Immortality Is On The Way!

William Gibson must get a kick out of news items like these. According to a recent article over at IO9, it seems that an entrepreneur named Dmitry Itskova and a team of Russian scientists are developing a project that could render humans immortal by the year 2045, after a fashion. According to the plan, which is called the 2045 Initiative, they hope to create a fully functional, holographic avatar of a human being.

At the core of this avatar will be an artificial brain containing all the thoughts, memories, and emotions of the person being simulated. Given the advancements in the field of computer technology, which includes the Google Neural Net, the team estimates that it won’t be long before a construct can be made which can store the sum total of a human’s mind.

If this concept sounds familiar, then chances are you’ve been reading either from Gibson’s Sprawl Trilogy or Ray Kurzweil’s wishlist. Intrinsic to the former’s cyberpunk novels and the latter’s futurist predictions is the concept of people being able to merge their intelligence with machines for the sake of preserving their very essence for all time. Men like Kurzweil want this technology because it will ensure them the ability to live forever, while novelists like Gibson predicted that this would be something the mega-rich alone would have access to.

Which brings me to another aspect of this project. It seems that Itskova has gone to great lengths to secure investment capital to realize this dream. This included an open letter to roughly the world’s 1226 wealthiest citizens, everybody on Forbes Magazine’s list of the world’s richest people, offering them a chance to invest and make their mark on history. If any of them have already chosen to invest, it’s pretty obvious why. Being so rich and powerful, they can’t be too crazy about the idea of dying. In addition, the process isn’t likely to come cheap. Hence, if and when the technology is realized, the world’s richest people will be the first to create avatars of themselves.

No indication of when the technology will be commercially viable for say, the rest of us. But the team has provided a helpful infographic of when the project’s various steps will be realized (see above). The dates are a little flexible, but they anticipate that they will be able to create a robotic copy of a human body (i.e. an android) within three to eight years. In eight to thirteen, they would be able to build a robotic body capable of housing a brain. By eighteen to twenty-three, a robotic humanoid with a mechanical brain that can house human memories will be realizable. And last, and most impressive, will be a holographic program that is capable of preserving a person’s memories and neural patterns (aka. their personality) indefinitely.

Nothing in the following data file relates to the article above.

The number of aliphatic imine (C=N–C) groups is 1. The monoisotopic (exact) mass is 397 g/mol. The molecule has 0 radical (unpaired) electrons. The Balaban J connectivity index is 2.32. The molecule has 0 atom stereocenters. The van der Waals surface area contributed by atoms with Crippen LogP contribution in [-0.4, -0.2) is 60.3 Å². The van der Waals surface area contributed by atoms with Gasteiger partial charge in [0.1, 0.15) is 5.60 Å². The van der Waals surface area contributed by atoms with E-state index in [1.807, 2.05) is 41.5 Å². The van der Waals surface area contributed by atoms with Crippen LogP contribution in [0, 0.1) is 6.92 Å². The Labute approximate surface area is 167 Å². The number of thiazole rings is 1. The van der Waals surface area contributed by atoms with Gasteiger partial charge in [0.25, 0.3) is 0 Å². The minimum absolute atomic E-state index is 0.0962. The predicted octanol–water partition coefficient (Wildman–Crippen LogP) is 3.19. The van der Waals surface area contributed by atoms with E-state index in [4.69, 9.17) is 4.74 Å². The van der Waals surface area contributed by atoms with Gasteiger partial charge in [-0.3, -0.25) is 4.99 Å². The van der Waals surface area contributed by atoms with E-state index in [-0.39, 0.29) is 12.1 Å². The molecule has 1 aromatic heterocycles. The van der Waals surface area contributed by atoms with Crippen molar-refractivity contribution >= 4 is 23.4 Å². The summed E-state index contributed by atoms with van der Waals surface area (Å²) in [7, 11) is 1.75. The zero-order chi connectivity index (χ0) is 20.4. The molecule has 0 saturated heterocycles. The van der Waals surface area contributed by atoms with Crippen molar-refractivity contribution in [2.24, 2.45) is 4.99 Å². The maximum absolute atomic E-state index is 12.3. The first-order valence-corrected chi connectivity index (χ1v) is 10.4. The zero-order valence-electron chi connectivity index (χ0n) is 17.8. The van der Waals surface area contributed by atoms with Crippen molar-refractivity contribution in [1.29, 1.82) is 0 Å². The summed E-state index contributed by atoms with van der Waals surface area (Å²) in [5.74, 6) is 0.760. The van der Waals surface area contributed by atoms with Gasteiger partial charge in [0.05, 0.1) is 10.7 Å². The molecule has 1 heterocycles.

You have to admit, this kind of technology raises an awful lot of questions. For one, there’s the inevitable social consequences of it. If the wealthiest citizens in the world are never going to die, what becomes of their spoiled children? Do they no longer inherit their parent’s wealth, or simply live on forever as they do? And won’t this cramp this style, knowing that mommy and daddy are living forever in the box next to theirs?

What’s more, if there’s no generational turn-over, won’t this effect the whole nature and culture of wealth? It is, by its very nature, something which is passed on from generation to generation, ensuring the creation of elites and their influence over society. In this scenario, the same people are likely to exert influence generation after generation, wielding a sort of power which is virtually godlike.

And let’s not forget the immense spiritual and existential implications! Does technology like this disprove the concept of the immortal soul, or its very transcendent nature? If the human personality can be reduced to a connectome, which can in turn be digitized and stored, then what room is left for the soul? Or, alternately, if the soul really does exist, won’t people who partake in this experiment be committing the ultimate sin?

All stuff to ponder as the project either approaches realization or falls flat on its face, leaving such matters for future generations to ponder. In the meantime, we shouldn’t worry to much. As this century progresses and technology grows, we will have plenty of other chances to desecrate the soul. And given the advance of overpopulation and climate change, odds are we’ll be dying off before any of those plans reach fruition. Always look on the bright side, as they say 😉